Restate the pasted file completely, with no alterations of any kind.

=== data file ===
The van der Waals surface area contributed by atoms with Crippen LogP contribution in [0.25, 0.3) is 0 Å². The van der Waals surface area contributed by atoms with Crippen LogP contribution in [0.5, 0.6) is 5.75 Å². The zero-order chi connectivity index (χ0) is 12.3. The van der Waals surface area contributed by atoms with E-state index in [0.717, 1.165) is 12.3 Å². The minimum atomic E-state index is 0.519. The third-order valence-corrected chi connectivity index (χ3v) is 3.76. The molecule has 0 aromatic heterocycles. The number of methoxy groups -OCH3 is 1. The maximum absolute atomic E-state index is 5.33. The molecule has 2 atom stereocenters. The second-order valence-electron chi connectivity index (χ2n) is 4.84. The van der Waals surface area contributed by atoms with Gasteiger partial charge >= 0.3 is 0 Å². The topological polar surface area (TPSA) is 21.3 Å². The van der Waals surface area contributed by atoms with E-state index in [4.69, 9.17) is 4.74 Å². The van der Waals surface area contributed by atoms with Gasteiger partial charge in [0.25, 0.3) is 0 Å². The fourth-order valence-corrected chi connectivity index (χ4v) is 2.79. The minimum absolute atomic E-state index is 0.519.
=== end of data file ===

The van der Waals surface area contributed by atoms with Crippen LogP contribution in [0.25, 0.3) is 0 Å². The van der Waals surface area contributed by atoms with Crippen LogP contribution in [0.5, 0.6) is 5.75 Å². The zero-order chi connectivity index (χ0) is 12.3. The van der Waals surface area contributed by atoms with E-state index in [0.717, 1.165) is 12.3 Å². The minimum atomic E-state index is 0.519. The third-order valence-corrected chi connectivity index (χ3v) is 3.76. The molecule has 0 aromatic heterocycles. The number of methoxy groups -OCH3 is 1. The maximum absolute atomic E-state index is 5.33. The molecule has 2 atom stereocenters. The second-order valence-electron chi connectivity index (χ2n) is 4.84. The van der Waals surface area contributed by atoms with Gasteiger partial charge >= 0.3 is 0 Å². The topological polar surface area (TPSA) is 21.3 Å². The van der Waals surface area contributed by atoms with E-state index in [4.69, 9.17) is 4.74 Å². The van der Waals surface area contributed by atoms with Gasteiger partial charge in [0.25, 0.3) is 0 Å². The fourth-order valence-corrected chi connectivity index (χ4v) is 2.79. The minimum absolute atomic E-state index is 0.519.